Wednesday, October 19, 2011

My Day Occupying Wall Street

NEW YORK—On Saturday, I finally got a chance to go to lower Manhattan and visit Zuccotti Park, site of the very first Occupy Wall Street demonstration in what has become a world-wide movement.

Don't worry, Wall Street Journal, I didn't go there to either support or condemn the protesters! I was just there to observe and discuss. And observe I did, as this video attests:

As you can see, Zuccotti Park has become something of a virtual community, complete with food bank and library. It's actually rather impressive; I never thought I would see Rutgers University's annual Tent State University movement spread into the outside world in this way!

Whatever you think of the movement's ideas and beliefs, though, I still find it heartening to see regular people (the so-called "99%," as per this movement's characterization of middle-to-lower-class folk) being this passionate and engaged in American political discourse. Who says us young folks are all self-absorbed and apathetic???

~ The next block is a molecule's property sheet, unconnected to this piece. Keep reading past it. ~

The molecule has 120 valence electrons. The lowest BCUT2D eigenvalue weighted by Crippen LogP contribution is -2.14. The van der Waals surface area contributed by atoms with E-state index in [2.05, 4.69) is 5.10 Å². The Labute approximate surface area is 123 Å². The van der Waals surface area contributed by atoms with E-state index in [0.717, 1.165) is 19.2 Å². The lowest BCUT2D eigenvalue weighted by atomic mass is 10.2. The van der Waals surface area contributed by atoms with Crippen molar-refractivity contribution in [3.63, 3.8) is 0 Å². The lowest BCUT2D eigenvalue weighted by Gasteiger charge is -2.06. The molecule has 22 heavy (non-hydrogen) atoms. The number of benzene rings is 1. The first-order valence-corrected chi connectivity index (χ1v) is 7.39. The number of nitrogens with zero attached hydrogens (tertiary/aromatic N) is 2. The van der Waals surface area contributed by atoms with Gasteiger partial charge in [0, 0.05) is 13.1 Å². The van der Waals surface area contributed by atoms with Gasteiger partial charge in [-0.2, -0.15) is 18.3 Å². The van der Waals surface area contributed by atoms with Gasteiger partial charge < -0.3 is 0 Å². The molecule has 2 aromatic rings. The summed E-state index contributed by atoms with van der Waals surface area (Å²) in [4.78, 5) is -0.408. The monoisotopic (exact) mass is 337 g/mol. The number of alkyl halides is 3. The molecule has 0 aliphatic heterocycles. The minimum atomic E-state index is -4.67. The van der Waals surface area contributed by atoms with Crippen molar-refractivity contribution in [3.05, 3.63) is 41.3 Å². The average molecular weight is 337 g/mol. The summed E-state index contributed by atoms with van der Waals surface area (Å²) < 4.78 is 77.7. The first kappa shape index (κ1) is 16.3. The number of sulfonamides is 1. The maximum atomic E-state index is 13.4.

Here are some more photos I took from Saturday's tour through Zuccotti Park:

Later that day, some of the demonstrators took the cause up to Times Square for a more conventional kind of rally. I checked out the scene there, too:

As you can see and hear, these demonstrators have hit upon a fairly inventive way of spreading their message across a wide area so everyone can hear: "human microphones" in which everyone in the crowd passes the words of a speaker along, round-robin style. Maybe this has been done in rallies before, but it was the first time I experienced it in person.

And even later, the Times Square demonstrators gathered in Washington Square Park to continue the rally. I checked this out briefly, but didn't stick around too long; all I got from this nightcap was this photo...

...which reminded me somewhat of that famous Eugène Delacroix painting "Liberty Leading the People":

Thus ended my day occupying Wall Street.


Susan said...

I enjoyed reading this, Kenji; thanks for sharing.

Kenji Fujishima said...

My pleasure, Susan!